Based on his Combine numbers, he shows a good frame for a tackle (6’6”, 309lbs). His 5.12s 40 run is pretty good, scoring at approximately 90-speed score. The NFL likes linemen with good movement skills, and he falls in line with that approach. Help in the offensive trenches can only benefit Melvin Gordon, Austin Ekeler and Philip Rivers.

Easton Stick, QB, North Dakota State - 5.28

I’m not a fan of Easton Stick, and I do believe he benefits from Carson Wentz’ success in the NFL. He has decent arm talent but looks far too inaccurate to have an impact, or be Philip Rivers’ successor. He’ll remain behind Tyrod Taylor on the depth chart (I hate to see Taylor in another irrelevant fantasy position), and I’m not touching Stick in either redraft (obviously) or dynasty.

Kansas City Chiefs

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Mecole Hardman, WR, Georgia - 2.24

Mecole Hardman needs polishing to have the impact Hill had as a fantasy wide receiver. Expecting Hill-like production from Hardman seems foolish. Although, I’d like to reflect back to Tyreek Hill’s first season in the NFL.

Similarly to Hardman, Tyreek Hill was extremely raw as a wide receiver. He made most of his plays on jet sweeps, screenplays and special teams. He’d hit on the occasional go route, but that’s about it. Hardman holds a similar skill-set to that of Hill, with blazing 4.3 speed, and while unpolished still holds more experience at the position. He mostly operated out of the slot at Georgia and proved to have plenty of route running potential. If the Chiefs can follow the same development plan they established with Hill, Hardman can be an ideal fit for KC.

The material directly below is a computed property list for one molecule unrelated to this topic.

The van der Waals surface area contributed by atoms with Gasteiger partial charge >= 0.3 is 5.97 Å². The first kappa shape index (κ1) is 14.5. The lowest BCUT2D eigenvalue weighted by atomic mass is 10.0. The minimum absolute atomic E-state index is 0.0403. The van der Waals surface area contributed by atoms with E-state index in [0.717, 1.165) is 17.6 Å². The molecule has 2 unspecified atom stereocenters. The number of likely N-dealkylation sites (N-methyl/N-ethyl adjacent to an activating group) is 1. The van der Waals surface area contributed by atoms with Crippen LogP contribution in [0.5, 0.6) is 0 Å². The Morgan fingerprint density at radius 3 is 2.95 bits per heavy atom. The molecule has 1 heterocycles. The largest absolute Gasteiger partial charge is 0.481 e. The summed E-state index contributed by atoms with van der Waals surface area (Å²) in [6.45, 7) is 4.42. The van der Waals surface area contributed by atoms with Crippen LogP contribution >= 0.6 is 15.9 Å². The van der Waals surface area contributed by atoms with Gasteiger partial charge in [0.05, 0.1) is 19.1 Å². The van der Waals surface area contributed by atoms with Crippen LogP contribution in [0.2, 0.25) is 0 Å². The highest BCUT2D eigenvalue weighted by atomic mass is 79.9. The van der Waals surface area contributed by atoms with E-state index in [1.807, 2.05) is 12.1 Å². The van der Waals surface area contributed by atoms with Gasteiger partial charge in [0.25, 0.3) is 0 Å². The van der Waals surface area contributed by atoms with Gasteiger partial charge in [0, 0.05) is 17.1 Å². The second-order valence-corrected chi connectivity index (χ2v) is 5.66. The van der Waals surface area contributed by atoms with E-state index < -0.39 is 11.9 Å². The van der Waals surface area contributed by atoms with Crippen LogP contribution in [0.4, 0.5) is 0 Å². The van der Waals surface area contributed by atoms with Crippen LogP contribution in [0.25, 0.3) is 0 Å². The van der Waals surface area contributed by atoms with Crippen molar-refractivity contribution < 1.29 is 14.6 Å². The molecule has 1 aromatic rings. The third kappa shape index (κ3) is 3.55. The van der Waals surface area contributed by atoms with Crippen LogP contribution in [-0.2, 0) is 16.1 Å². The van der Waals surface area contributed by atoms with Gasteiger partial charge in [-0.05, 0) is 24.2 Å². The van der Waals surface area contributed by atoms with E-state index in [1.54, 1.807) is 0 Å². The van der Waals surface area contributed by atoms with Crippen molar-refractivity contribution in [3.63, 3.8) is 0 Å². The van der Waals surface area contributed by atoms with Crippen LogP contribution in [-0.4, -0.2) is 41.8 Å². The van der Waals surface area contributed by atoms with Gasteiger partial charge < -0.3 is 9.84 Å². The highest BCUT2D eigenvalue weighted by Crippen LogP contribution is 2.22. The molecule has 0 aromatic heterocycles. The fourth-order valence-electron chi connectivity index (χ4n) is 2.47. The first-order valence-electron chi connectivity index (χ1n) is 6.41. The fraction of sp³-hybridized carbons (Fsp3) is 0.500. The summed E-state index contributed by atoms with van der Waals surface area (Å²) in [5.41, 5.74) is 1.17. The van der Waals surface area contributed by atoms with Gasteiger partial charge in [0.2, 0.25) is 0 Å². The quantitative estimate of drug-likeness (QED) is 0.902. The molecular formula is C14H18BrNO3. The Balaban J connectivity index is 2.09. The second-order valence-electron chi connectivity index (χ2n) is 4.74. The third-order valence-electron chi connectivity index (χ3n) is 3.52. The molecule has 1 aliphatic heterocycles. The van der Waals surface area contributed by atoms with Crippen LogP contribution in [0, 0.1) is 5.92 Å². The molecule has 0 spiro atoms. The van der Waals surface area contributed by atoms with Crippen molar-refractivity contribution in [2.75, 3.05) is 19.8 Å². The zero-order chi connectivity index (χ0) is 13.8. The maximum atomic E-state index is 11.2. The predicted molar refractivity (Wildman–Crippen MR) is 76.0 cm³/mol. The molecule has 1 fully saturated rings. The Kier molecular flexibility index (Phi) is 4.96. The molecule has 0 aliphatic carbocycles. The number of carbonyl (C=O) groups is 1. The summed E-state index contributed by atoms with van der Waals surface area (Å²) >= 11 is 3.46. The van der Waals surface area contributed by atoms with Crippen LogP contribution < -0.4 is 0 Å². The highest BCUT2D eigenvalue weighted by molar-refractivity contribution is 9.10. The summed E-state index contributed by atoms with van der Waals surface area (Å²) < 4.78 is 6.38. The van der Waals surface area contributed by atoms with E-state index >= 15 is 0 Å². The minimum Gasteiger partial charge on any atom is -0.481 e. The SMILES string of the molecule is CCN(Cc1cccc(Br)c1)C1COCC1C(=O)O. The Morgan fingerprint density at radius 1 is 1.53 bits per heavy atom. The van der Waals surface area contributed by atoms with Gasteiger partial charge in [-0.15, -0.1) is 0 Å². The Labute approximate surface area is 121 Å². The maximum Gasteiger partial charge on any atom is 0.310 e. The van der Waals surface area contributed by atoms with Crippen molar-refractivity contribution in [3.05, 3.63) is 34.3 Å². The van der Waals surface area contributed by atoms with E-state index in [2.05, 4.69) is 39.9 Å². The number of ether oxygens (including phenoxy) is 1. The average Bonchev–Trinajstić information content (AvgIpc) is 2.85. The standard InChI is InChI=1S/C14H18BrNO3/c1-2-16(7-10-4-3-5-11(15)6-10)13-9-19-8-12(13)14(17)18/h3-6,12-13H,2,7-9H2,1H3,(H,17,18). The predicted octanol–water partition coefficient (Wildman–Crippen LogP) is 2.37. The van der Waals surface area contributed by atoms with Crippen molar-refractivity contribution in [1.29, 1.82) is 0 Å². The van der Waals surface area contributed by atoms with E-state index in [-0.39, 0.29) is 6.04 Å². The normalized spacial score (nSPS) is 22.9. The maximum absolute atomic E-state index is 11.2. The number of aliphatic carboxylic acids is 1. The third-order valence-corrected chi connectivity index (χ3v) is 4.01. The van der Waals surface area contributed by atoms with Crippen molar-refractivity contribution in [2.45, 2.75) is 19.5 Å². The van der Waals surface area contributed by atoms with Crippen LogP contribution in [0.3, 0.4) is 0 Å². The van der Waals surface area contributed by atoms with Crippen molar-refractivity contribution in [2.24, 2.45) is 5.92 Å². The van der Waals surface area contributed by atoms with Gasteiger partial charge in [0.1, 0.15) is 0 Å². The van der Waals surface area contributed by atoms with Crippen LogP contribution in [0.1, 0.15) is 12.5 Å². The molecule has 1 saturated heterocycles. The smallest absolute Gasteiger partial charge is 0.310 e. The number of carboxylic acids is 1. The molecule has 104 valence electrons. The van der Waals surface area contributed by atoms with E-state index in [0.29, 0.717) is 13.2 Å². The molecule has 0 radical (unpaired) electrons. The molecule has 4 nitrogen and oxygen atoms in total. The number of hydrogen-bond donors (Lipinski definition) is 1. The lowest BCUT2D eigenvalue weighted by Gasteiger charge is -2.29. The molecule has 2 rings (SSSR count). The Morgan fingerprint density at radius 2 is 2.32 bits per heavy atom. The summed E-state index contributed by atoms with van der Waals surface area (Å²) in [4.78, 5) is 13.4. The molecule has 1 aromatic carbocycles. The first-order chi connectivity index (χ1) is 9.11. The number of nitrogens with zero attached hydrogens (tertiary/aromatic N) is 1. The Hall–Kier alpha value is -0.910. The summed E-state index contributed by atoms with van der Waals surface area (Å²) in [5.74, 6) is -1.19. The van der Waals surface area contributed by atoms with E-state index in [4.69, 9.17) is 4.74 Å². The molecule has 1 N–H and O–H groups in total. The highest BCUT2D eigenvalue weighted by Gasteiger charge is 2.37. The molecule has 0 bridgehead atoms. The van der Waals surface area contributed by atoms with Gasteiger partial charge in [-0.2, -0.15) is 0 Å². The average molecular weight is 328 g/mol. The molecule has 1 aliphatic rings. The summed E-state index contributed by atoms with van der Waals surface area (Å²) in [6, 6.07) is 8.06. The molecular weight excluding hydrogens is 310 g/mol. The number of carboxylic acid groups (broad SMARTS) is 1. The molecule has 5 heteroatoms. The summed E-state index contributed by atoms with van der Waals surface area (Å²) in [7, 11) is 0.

Andy Reid is a smart play-designer and doesn’t ask too much out of his players. He maximizes their strengths and uses them very well, I’m sure Hardman’s speed will be a huge factor year one. His value stands as a gadget player as of now, but he’ll grow as the season rolls on.

There’s an interesting battle for the number two role behind Watkins in Kansas City, consisting of Sammie Coates, DeMarcus Robinson. They also hold a couple of intriguing UDFA prospects in Cody Thompson and Jamal Custis. Keep an eye on Thompson, a crafty route runner out of Toledo. Really liked him at the East-West Shrine game. Hardman is the most talented player in that room outside of Watkins, and is the favorite to win fantasy-relevant playing time.

Someone in your league is bound to take a swing at Hardman after the 10th round. I’m not against it, but temper your expectations.

Darwin Thompson, RB, Utah State - 6.42

Similarly to the Wide Receiver room, there is a major battle ahead in the Kansas City backfield. Thompson will battle it out with post-Kareem Hunt standout, Damien Williams and newly acquired free agent Carlos Hyde. He’s a shifty, elusive back, quick in short areas but not necessarily fast. He’s powerful for a player his size, with good contact balance. Thompson’s an intriguing prospect to watch in the pre-season. Although, his skill-set conflicts too much with Damien Williams’ and he’s not the most exciting incoming running back prospect in my opinion.

James Williams, RB, Washington State - UDFA

I’m closing out this article with my favorite UDFA, and one of my favorite draft prospects as a whole, James Williams. Another fantasy analyst said it best last week: James Williams can be the James White of Kansas City.

Williams is the best receiver in the running back class. How he went undrafted considering the evolution of the running back position in the NFL is mind-blowing. He has a unique skill-set compared to the rest of the Chiefs’ running back. This leads me to believe he has the greatest shot at sticking on the 53-man roster. And beyond that, once Andy Reid has his hands on him, I can’t imagine a world where he won’t want to slip him out into space and get him the ball in his hands. He’s got unorthodox but outstanding footwork, he’s slippery and quick. Williams is a quick decision maker in space and can really make plays after the catch.

I loved his PPR value as a prospect and like it even more after his landing spot. I always take a flyer on the final round of my redraft leagues. Usually, someone I think can have a week one impact and I don’t want to have to compete for in waivers. James Williams is that guy. I’ll snatch him today in all PPR leagues, at such a low price and hence low risk.

Make sure to read the rest of our 2019 NFL Draft Fantasy Football Recaps right here!